, , , , , , , , , , , , ,

Marc Fisher’s column in today’s Washington Post on the approach taken to the North Atlantic Treaty Organization (NATO) by President Trump and his successors is one of the more schizoid articles on American foreign policy that I’ve ever seen.

On the one hand, Fisher makes the absolutely crucial – and typically overlooked – point that since its founding (back in 1949), the United States has seen the alliance as a means not simply to contain the old Soviet Union (and now the Russian follow-on state). It’s also been seen as a means to contain Germany – specifically, (in Fischer’s words) to “enmesh Germany so thoroughly in Western alliances that it never again became a dominant, destabilizing force.” And P.S. – that’s also why Washington was so enthusiastic about Germany joining the European Union (originally through various predecessor organizations).

Even better, the author discusses how this strategy has had historic benefits (helping build a Western Europe that was free and peaceful for decades) and costs (discouraging Germans, especially after unification, from grappling seriously with the challenge of becoming a “normal” country, complete with robust defense capabilities, without reverting back to dangerous militarism).

But despite the valuable history lesson, Fisher’s article at least flirts with Trump Derangement Syndrome in two important ways. First, he fails to distinguish between German ambivalence about more assertive foreign and defense policies, and current German policies like signing energy supply contracts bound to send billions worth of euros in revenue to a Russian government that Berlin professes to view as a threat to European security and the broader “global liberal order.”

Even seven decades after the end of World War II, the former remains understandable, at least to some extent. There can be no excuse for the latter, and President Trump has been absolutely right to call Germany on the carpet in this respect.

Second, Fisher calls the Trump-ian approach to NATO, and to defense burden-sharing issues a major and troubling departure from longstanding U.S. policy because it’s been (or seemed to be) uniquely ignorant of the Germany issue. Yet he belittles Mr. Trump’s claim to be a long overdue disrupter of hidebound American NATO strategies by noting that, in 1992, former President George H.W. Bush’s administration “bluntly warned” Germany that “the United States would pull its troops out of Europe if the Germans and other Europeans didn’t cough up the money and manpower to take more responsibility for their own defense.”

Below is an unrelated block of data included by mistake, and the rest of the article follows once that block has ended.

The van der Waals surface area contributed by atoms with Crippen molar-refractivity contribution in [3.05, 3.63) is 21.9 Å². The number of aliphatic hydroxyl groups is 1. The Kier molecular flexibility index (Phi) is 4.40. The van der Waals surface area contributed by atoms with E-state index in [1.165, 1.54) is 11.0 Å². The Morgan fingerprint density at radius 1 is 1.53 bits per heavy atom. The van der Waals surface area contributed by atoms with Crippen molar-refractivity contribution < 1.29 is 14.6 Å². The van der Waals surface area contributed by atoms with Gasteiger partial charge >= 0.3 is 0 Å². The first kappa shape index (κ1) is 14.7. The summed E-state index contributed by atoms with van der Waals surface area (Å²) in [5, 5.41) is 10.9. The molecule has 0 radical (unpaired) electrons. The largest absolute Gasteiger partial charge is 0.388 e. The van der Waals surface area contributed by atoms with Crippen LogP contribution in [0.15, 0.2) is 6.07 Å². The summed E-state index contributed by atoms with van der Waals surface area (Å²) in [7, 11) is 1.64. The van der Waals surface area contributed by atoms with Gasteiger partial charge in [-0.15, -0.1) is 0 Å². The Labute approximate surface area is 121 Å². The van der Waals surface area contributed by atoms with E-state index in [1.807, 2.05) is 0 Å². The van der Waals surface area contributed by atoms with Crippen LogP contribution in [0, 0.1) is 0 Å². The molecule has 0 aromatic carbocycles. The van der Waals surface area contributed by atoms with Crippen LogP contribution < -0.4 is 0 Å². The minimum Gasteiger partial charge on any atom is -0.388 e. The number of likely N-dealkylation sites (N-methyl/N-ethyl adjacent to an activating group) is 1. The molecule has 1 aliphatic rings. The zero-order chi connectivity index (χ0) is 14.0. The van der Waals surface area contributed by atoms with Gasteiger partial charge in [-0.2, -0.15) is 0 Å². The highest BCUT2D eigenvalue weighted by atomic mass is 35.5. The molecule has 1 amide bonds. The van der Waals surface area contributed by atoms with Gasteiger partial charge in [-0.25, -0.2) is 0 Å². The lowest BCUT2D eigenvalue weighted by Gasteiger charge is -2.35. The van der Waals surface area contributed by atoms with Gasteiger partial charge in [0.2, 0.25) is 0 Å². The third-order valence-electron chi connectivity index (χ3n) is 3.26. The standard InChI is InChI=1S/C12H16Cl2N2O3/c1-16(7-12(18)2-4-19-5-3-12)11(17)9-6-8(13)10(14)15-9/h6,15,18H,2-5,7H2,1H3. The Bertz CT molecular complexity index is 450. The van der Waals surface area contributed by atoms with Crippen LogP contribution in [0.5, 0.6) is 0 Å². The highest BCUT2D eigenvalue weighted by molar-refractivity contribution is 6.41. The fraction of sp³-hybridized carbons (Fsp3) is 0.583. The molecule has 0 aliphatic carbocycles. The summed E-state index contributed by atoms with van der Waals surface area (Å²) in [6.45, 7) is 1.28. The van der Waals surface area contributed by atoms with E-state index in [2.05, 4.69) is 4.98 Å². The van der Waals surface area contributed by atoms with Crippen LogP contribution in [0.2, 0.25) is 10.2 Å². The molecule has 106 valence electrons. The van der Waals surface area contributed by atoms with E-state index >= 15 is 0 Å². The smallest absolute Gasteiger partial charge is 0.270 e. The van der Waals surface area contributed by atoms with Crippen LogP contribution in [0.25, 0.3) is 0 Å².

Unless Bush 41 was simply blowing smoke, I’m hard pressed to see the difference between this position and President Trump’s hard (and harsh) line. Fischer could have made this case – which is entirely conceivable given the long history of similar, indeed transparently hollow, threats from Mr. Trump’s globalist predecessors. But he didn’t. Moreover, the President’s rhetoric hasn’t (yet) gone as far as Bush 41.

The way I see it, major changes in America’s approach to NATO (and to its alliances in East Asia) are urgently needed, and Mr. Trump hasn’t gone nearly far enough down this road. It’s also clear that, in some important respects, the Trump-ian approach of loud bark and modest bite has given his administration the worst of all possible worlds – widely accused by the U.S. and many foreign chattering classes of ostrich-like isolationism, yet failing (to date) to secure for the United States any of the benefits of a genuine America First global strategy. Worse, as I’ve just argued, Mr. Trump actually seems determined to increase some of the threats the United States faces from continuing the alliance status quo.

So I’m not knocking Fisher for criticizing the President’s NATO policy. What a shame, though, that he didn’t limit himself to spotlighting the Germany issue, and proceeded to fall into the kind of Trump-induced incoherence that has rightly cost the mainstream media so much credibility.